Mythical Beauty of Bai Tu Long Bay

Do not hesitate to go far away, beyond all seas, all frontiers, all countries, all beliefs.
— Amin Maalouf

Waking up on the boat in Bai Tu LongBay, the energy has shifted from the jetlagged, adrenaline infused excitementand frenetic energy of Hanoi to the flowing, slowed down, indescribable beauty of Bai Tu Long Bay.  Ending the day with kayaking around the craggy islands, sunset on the deck, and dinner outside, our sangha smoothly eased into the new pace.   Located in the northeastern area of Vietnam, and with a recent designation from Unesco as a natural wonder of the world, you canliterally see this luxury tourist destination developing before your very eyes.  Bai Tu Long, known as the non-touristy hidden gem in the shadow ofHalong Bay, is changing.  Beautiful white French inspired buildings linethe bay with sidewalks not yet built, a ferris wheel and cable cars sit perchedon top of a cliff; this spot is poised to be changed in ways no one can fathom. It is good and bad for the locals as tourism brings in people and money. But most if it belongs to international conglomerates and that money rarely stays in the country.  Progress has its price for everyone. 

Seven, named because he is number seven out of eight children, leads our morning kayaking excursion.   Vietnam doesn’t make kayaks, so they are imported from Toronto, flown to Bai Tu Bay and dropped right on the fisherman’s boat, also his home, as it sits floating in the bay.
The tour company and the family living on the boat have contracts with Unesco to use the kayaks only for tourism and not for personal fishing.  The family also makes money storingvthe kayaks, picking up trash, and fishing for tourism boats’ meals.  The country is slowly working toward environmental conservation and the many families living on the fishing boats have been given the option to live in town, with houses and schools available to them.  But Seven says they also need some families to stay so the fishing industry can continue to develop and thrive.  Seven likes snapper the best and says a day without fish would feel incomplete to him.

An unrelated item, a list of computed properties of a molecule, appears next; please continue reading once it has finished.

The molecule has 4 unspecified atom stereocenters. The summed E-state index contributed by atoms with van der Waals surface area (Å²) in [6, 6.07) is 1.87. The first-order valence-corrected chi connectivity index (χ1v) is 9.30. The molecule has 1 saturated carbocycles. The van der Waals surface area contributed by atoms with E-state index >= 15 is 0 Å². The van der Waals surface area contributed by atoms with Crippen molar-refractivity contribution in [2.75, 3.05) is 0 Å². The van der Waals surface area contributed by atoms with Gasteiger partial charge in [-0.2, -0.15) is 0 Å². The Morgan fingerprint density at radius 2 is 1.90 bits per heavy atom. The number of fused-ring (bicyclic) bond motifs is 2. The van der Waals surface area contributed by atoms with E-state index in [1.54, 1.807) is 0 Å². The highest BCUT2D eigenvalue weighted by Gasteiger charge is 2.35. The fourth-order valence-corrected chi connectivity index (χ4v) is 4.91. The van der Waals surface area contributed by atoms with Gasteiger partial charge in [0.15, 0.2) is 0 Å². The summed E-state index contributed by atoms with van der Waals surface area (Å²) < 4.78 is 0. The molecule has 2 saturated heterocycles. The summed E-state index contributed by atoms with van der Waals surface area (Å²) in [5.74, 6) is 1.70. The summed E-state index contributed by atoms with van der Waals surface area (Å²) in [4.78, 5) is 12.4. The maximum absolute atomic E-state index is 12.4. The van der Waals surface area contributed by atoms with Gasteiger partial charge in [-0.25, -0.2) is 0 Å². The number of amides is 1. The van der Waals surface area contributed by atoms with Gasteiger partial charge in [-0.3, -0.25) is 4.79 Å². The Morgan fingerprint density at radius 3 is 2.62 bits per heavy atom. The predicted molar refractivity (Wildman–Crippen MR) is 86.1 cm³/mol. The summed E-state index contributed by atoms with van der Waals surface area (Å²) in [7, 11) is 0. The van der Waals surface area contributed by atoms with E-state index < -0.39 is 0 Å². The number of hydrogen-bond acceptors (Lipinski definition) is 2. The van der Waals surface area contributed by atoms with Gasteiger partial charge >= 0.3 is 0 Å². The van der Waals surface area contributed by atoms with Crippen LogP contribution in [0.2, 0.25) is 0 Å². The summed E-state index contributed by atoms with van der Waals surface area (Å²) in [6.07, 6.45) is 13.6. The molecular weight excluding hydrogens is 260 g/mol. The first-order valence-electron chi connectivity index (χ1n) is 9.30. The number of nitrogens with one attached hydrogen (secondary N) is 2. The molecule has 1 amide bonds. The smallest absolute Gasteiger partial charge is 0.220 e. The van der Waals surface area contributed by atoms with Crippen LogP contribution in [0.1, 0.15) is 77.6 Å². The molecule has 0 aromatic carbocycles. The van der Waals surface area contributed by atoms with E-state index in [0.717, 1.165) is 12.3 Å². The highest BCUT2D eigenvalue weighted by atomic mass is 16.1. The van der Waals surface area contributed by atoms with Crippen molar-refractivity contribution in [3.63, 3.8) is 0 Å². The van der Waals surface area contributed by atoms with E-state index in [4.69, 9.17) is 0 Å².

He says it is a balance--tourism and preserving local culture, growth and honoring a traditional way of life. 

And yes, Seven, we know that it is.   

This concept of balance, seeking to grow and thrive while staying present and kind (or as my mother says, “Don’tget above your raising.”) also aligns with the Dharma teachings we have been receiving here in Vietnam.   The moment to moment practice on the mat and cushion of be here now, observe when you have wandered away from the moment, and use the breath as a way to return to presence.  Rarely fully achieved, that’s why we call it a practice. It is the journey that counts. 

As the boat has cruised out, we sail deep in the Red River Delta with the Gulf of Tonkin and China close to our east.  The 2000 limestone islands, brought about by the myth of a dragon thrashing his tail or 300 million yeas of erosion, are probably the most iconic images of Vietnam.  They rise out of the bay majestic, quiet andsentient.  Reminding us that time and Mother Nature are the enduring truths, our presence here is just a mere moment.  Pure impermanence.  In line with the Buddhist 4 Noble Truths we have been receiving in our morning Dharma talks, this concept of impermanence is ultimately liberating.  Giving us true permission to do the only thing we truly can, just be ourselves and live our life each moment at a time, on the wind!